The book has been the standard for MST guides.  It has detailed color maps and Walt Weber’s lively discussion of the history along the trail. Hikers have credited finding the book as their way into hiking in the Western North Carolina Mountains and Carolina Mountain Club.

Trail runners use the book to discover MST sections that they might want to run. Altitude gain and losses are more important to runners than to hikers.

This copy is new in several ways.

All trail distances and elevations have been rechecked since the first edition using a combination of GPS technology, a measuring wheel, and altimeter readings.

Just as important, CMC has retrieved control over the book. After a stint with a local publisher who couldn’t keep the book in print, CMC is again the publisher. Lenny Bernstein spent countless hours with Doug Gibson, a local book designer. He then dealt with all the stuff needed to get the book printed and also online. Thank you, Lenny.

So you can get this new version locally at Diamond Brand Outdoors, Jus’ Running, and in the Blue Ridge Parkway stores. Les Love, a CMC member, is our informal distributor. Thanks to Les for getting the book in stores.

And yes, it’s available on Amazon. And wherever you bought the book, please put a review on Amazon. Thank you!

View from A.T.

Revisiting a section of the Appalachian Trail

Beth at Devils Fork Gap
Beth at Devils Fork Gap

Trails change constantly.

Nowhere is this truer than on the Appalachian Trail. For years, Lenny and I have maintained a piece of the A.T. from Devils Fork Gap to Rice Gap on the North Carolina/Tennessee border.

We went up there at least four times a year to clip, clean and paint blazes. I have blogged and written about  tr ail maintenance so many times.

Yesterday, Beth R. and I walked the A.T from Devils Fork to Rice Gap  and back to see what had happened to it. It was not the same. As we went over a stile after we parked, we saw the first sign for trail magic.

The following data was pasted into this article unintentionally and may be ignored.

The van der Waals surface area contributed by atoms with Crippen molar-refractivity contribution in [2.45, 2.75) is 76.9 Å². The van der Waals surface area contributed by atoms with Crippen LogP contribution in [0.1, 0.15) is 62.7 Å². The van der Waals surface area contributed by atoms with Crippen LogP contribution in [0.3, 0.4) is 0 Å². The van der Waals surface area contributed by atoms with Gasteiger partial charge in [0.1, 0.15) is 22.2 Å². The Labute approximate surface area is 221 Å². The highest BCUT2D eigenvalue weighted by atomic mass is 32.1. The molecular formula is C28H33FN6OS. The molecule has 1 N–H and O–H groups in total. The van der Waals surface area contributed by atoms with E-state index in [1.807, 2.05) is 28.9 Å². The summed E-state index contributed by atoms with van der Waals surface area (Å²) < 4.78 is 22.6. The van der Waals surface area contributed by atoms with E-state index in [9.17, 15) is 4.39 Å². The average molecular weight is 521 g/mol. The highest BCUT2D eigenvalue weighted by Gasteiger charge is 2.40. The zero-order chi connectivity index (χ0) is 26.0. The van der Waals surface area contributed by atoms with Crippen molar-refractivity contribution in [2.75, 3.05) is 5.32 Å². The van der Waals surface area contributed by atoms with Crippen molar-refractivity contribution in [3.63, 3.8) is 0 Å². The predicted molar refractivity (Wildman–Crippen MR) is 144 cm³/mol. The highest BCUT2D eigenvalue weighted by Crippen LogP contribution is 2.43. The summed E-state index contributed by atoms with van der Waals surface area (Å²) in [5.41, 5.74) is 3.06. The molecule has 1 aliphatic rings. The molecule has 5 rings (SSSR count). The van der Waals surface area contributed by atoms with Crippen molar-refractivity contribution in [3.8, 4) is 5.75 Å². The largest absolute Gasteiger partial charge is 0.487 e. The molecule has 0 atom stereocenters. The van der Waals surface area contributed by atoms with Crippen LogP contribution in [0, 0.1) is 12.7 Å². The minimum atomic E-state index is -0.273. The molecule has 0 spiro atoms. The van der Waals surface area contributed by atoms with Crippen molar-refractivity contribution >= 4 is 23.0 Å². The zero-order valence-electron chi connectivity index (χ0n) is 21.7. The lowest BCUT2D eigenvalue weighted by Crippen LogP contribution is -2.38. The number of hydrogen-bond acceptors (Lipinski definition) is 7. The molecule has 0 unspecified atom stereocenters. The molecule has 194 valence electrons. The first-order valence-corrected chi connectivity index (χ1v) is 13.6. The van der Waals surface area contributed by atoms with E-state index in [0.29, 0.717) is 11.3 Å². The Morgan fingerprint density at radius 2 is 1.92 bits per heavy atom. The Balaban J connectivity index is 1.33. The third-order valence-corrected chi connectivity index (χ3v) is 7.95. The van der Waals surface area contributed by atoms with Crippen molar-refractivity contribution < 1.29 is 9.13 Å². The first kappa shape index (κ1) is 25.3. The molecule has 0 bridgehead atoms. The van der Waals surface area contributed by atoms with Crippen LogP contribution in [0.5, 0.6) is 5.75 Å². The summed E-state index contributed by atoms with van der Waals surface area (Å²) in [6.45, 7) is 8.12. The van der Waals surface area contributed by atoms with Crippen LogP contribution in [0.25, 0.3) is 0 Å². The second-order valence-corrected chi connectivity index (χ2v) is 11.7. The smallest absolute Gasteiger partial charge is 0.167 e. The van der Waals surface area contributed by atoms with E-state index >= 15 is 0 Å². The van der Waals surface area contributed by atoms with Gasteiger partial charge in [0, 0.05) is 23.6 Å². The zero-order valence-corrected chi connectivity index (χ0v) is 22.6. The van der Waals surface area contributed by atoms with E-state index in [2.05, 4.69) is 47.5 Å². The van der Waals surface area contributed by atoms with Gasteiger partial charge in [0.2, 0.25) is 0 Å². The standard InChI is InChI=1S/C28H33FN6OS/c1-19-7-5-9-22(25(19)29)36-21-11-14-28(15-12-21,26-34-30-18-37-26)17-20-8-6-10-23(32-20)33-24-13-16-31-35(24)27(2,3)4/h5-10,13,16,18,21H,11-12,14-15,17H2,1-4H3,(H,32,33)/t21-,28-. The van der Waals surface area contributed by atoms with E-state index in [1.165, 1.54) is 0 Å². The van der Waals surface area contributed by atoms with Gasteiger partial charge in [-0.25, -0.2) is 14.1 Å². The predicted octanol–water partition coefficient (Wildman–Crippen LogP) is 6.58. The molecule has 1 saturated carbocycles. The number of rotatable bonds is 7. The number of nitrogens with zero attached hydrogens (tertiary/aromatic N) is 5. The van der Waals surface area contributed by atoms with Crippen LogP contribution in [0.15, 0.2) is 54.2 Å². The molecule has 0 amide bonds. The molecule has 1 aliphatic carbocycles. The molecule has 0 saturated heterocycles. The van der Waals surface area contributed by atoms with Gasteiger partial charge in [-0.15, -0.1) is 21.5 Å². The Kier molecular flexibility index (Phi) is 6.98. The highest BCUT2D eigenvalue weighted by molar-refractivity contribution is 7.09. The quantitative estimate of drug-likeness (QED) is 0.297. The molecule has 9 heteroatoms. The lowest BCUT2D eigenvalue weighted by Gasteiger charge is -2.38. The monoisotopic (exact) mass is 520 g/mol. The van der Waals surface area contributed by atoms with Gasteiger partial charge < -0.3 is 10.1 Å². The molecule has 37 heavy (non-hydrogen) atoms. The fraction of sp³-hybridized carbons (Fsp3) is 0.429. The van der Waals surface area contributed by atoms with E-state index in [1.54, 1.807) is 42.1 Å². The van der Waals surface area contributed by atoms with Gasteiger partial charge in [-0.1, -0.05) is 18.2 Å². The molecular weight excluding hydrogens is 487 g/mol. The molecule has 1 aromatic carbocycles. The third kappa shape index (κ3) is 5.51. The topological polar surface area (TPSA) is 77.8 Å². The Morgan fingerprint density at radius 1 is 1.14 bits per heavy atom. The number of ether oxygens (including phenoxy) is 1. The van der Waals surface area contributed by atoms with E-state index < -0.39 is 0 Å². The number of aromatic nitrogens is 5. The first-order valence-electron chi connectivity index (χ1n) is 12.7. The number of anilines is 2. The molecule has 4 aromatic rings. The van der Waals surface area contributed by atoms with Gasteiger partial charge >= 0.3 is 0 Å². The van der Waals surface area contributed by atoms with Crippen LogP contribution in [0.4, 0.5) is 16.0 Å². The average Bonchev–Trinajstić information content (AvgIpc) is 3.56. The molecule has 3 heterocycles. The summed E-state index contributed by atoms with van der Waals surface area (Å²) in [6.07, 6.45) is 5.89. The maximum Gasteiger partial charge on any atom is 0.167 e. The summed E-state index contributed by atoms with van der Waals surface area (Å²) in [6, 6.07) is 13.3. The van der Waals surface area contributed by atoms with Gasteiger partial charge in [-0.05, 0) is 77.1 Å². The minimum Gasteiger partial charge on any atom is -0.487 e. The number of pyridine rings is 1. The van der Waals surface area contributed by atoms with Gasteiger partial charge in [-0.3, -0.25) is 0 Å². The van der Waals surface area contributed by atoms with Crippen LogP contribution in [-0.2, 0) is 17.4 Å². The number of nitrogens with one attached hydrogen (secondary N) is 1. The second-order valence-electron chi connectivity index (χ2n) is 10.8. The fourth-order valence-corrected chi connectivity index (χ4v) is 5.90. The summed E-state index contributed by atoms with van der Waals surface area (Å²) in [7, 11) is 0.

“Call me to stay  in a hostel for free”,  the sign said. Now there are plenty of places that offer this kind of hospitality. But never before on this section?

Hikers Paradise
Hikers Paradise

The next sign was for the Hiker Paradise on Rector Laurel Rd. This turned out to be a pizza and soda pop place. We saw quite a few hikers on the trail yesterday, but none at the snack bar.

More signs about losing local dogs who prefer to follow hikers.

Wow! After years of benign disinterest, Flag Pond, Tennessee residents have discovered that they live close to the A.T. and that they might make good use of it.

While we were maintaining the trail, we had tried to clear the A.T. of two fallen-down cabin parts. We removed a toilet and a couple of cabinet pieces but couldn’t handle the old beams. Somehow the current maintainers managed to get rid of those pieces – good for them.


The US Forest Service had opened a wildlife management cut about ten years ago. But they never kept it up and trees and bushes are now threatening to cover up the view again.

Not too many flowers until we got over Frozen Knob, the high point.

Once we started down to Rice Gap, the trail was lush with blooming spiderworts and firepinks and white budding flowers that I couldn’t recognize.

The latter may have been doll’s eyes, white baneberry, without the eyes yet. It’s not easy to recognize this plant unless it has the dark central spot, the eye.

I got to keep track of that plant before the eyes come out. I never saw this flower before. Another change on this section.